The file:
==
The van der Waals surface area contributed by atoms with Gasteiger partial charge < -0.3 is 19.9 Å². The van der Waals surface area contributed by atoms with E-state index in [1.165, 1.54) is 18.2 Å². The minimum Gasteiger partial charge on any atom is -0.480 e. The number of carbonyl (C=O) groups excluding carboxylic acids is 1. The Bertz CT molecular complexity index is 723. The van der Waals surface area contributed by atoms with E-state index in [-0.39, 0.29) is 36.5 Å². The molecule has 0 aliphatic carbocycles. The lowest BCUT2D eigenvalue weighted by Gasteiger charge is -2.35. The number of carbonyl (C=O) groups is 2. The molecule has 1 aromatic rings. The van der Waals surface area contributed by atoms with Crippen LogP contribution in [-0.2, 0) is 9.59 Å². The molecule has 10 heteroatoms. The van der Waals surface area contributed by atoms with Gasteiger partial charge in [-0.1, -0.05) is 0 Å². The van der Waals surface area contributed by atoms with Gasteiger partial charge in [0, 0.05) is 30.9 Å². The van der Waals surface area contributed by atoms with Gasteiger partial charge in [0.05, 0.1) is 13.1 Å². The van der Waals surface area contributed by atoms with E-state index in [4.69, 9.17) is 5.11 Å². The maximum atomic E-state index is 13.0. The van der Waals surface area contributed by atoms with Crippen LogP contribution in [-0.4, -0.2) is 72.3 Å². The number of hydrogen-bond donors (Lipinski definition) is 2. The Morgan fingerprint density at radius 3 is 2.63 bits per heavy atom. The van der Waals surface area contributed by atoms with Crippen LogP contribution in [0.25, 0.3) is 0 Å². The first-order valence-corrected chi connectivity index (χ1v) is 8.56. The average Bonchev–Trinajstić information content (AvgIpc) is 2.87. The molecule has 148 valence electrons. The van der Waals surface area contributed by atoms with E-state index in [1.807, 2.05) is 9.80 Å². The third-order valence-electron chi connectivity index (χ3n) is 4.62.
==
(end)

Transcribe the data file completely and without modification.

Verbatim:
The van der Waals surface area contributed by atoms with Gasteiger partial charge < -0.3 is 19.9 Å². The van der Waals surface area contributed by atoms with E-state index in [1.165, 1.54) is 18.2 Å². The minimum Gasteiger partial charge on any atom is -0.480 e. The number of carbonyl (C=O) groups excluding carboxylic acids is 1. The Bertz CT molecular complexity index is 723. The van der Waals surface area contributed by atoms with E-state index in [-0.39, 0.29) is 36.5 Å². The molecule has 0 aliphatic carbocycles. The lowest BCUT2D eigenvalue weighted by Gasteiger charge is -2.35. The number of carbonyl (C=O) groups is 2. The molecule has 1 aromatic rings. The van der Waals surface area contributed by atoms with Crippen LogP contribution in [-0.2, 0) is 9.59 Å². The molecule has 10 heteroatoms. The van der Waals surface area contributed by atoms with Gasteiger partial charge in [-0.1, -0.05) is 0 Å². The van der Waals surface area contributed by atoms with Gasteiger partial charge in [0, 0.05) is 30.9 Å². The van der Waals surface area contributed by atoms with Gasteiger partial charge in [0.05, 0.1) is 13.1 Å². The van der Waals surface area contributed by atoms with E-state index in [4.69, 9.17) is 5.11 Å². The maximum atomic E-state index is 13.0. The van der Waals surface area contributed by atoms with Crippen LogP contribution in [-0.4, -0.2) is 72.3 Å². The number of hydrogen-bond donors (Lipinski definition) is 2. The Morgan fingerprint density at radius 3 is 2.63 bits per heavy atom. The van der Waals surface area contributed by atoms with Crippen LogP contribution in [0.25, 0.3) is 0 Å². The first-order valence-corrected chi connectivity index (χ1v) is 8.56. The average Bonchev–Trinajstić information content (AvgIpc) is 2.87. The molecule has 148 valence electrons. The van der Waals surface area contributed by atoms with E-state index in [1.807, 2.05) is 9.80 Å². The third-order valence-electron chi connectivity index (χ3n) is 4.62.